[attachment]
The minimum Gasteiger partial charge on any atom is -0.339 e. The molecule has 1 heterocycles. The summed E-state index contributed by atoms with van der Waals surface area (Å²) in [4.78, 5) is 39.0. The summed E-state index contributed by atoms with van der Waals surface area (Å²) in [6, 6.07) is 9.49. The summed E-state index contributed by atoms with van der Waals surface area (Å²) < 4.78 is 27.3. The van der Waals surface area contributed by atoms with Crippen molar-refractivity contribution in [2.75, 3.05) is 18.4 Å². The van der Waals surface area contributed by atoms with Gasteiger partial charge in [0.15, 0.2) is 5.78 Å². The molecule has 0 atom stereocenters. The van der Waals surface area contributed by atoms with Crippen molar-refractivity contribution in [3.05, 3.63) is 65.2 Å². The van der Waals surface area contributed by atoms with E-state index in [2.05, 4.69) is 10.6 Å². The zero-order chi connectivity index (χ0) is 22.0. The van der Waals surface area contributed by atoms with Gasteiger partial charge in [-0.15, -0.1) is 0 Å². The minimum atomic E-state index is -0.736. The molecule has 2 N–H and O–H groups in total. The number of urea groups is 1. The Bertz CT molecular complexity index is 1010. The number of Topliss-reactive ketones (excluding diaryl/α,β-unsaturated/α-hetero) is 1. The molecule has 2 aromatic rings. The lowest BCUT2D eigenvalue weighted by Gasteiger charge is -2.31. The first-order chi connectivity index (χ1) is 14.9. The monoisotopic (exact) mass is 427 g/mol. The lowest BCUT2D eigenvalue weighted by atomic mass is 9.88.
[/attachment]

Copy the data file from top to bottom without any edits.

The minimum Gasteiger partial charge on any atom is -0.339 e. The molecule has 1 heterocycles. The summed E-state index contributed by atoms with van der Waals surface area (Å²) in [4.78, 5) is 39.0. The summed E-state index contributed by atoms with van der Waals surface area (Å²) in [6, 6.07) is 9.49. The summed E-state index contributed by atoms with van der Waals surface area (Å²) < 4.78 is 27.3. The van der Waals surface area contributed by atoms with Crippen molar-refractivity contribution in [2.75, 3.05) is 18.4 Å². The van der Waals surface area contributed by atoms with Gasteiger partial charge in [0.15, 0.2) is 5.78 Å². The molecule has 0 atom stereocenters. The van der Waals surface area contributed by atoms with Crippen molar-refractivity contribution in [3.05, 3.63) is 65.2 Å². The van der Waals surface area contributed by atoms with E-state index in [2.05, 4.69) is 10.6 Å². The zero-order chi connectivity index (χ0) is 22.0. The van der Waals surface area contributed by atoms with Gasteiger partial charge in [-0.15, -0.1) is 0 Å². The minimum atomic E-state index is -0.736. The molecule has 2 N–H and O–H groups in total. The number of urea groups is 1. The Bertz CT molecular complexity index is 1010. The number of Topliss-reactive ketones (excluding diaryl/α,β-unsaturated/α-hetero) is 1. The molecule has 2 aromatic rings. The lowest BCUT2D eigenvalue weighted by Gasteiger charge is -2.31. The first-order chi connectivity index (χ1) is 14.9. The monoisotopic (exact) mass is 427 g/mol. The lowest BCUT2D eigenvalue weighted by atomic mass is 9.88.